Pictorial case study

The case: During a routine appointment, this 74-year-old man mentioned that one of his warts had started bleeding.

Patients to check regularly for new or changing lesions
Patients to check regularly for new or changing lesions

He had attended the surgery three years before and the GP had diagnosed seborrhoeic keratoses as the cause of his multiple lesions, had explained the nature of the condition and had provided an information leaflet. The patient had been reassured by this advice and was happy that the warts were benign. However, he found the bleeding a nuisance.

Further questioning revealed that the patient had been a builder and had often worked without a shirt and no sun protection.

Diagnosis and management
Closer inspection revealed the source of the bleeding to be a small cherry red papule adjacent to one of the warts. The likely cause of this was a haemangioma, which I was able to reassure him was benign.

Of more interest was the 1cm diameter annular lesion adjacent to this which had a rolled pearly edge and central ulceration. This had apparently been present for many years and the patient thought it was one of the seborrhoeic warts. However, its appearance raised my suspicion that this was a basal cell carcinoma (BCC).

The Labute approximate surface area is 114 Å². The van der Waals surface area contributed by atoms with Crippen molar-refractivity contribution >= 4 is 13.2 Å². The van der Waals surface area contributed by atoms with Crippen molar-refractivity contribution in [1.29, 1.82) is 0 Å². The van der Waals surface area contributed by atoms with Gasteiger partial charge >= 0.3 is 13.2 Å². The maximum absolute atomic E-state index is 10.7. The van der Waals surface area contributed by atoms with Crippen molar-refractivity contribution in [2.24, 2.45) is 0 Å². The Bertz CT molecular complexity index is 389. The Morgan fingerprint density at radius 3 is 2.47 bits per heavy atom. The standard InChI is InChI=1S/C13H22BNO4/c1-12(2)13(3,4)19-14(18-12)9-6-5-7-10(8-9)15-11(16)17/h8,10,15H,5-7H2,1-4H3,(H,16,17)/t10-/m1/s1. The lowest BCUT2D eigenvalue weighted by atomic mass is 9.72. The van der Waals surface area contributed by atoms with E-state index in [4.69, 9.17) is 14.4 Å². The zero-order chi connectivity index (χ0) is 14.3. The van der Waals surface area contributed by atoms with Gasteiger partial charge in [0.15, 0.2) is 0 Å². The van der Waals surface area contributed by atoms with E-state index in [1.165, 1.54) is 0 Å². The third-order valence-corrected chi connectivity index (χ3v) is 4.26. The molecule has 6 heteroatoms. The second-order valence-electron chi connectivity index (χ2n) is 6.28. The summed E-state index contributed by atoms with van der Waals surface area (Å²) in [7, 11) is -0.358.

Diagnosis was made by sending a 4mm punch from the edge of the lesion for histological examination. It was confirmed as a nodular BCC and was excised along with the haemangioma in the surgery.

This is a good example of how different skin lesions may be present close together and how a simple wart may be hiding something more sinister. It highlights the need to ask patients to check regularly for new or changing lesions.

Possible differential diagnoses

  • Seborrhoeic keratoses.
  • Squamous cell carcinoma.
  • Actinic keratosis.

Differential diagnosis
Actinic keratosis

  • These usually occur in areas of sun exposure such as the face, scalp and chest.
  • Most common in the elderly and people with fair skin.
  • They typically have a rough, crusted surface and are red, brown or skin-coloured.
  • Management includes cryotherapy and curettage, topical fluorouracil 5% or imiquimod and minimising sun exposure.
  • Contributed by Dr Stollery, a GP and clinical assistant in dermatology, Leicester.

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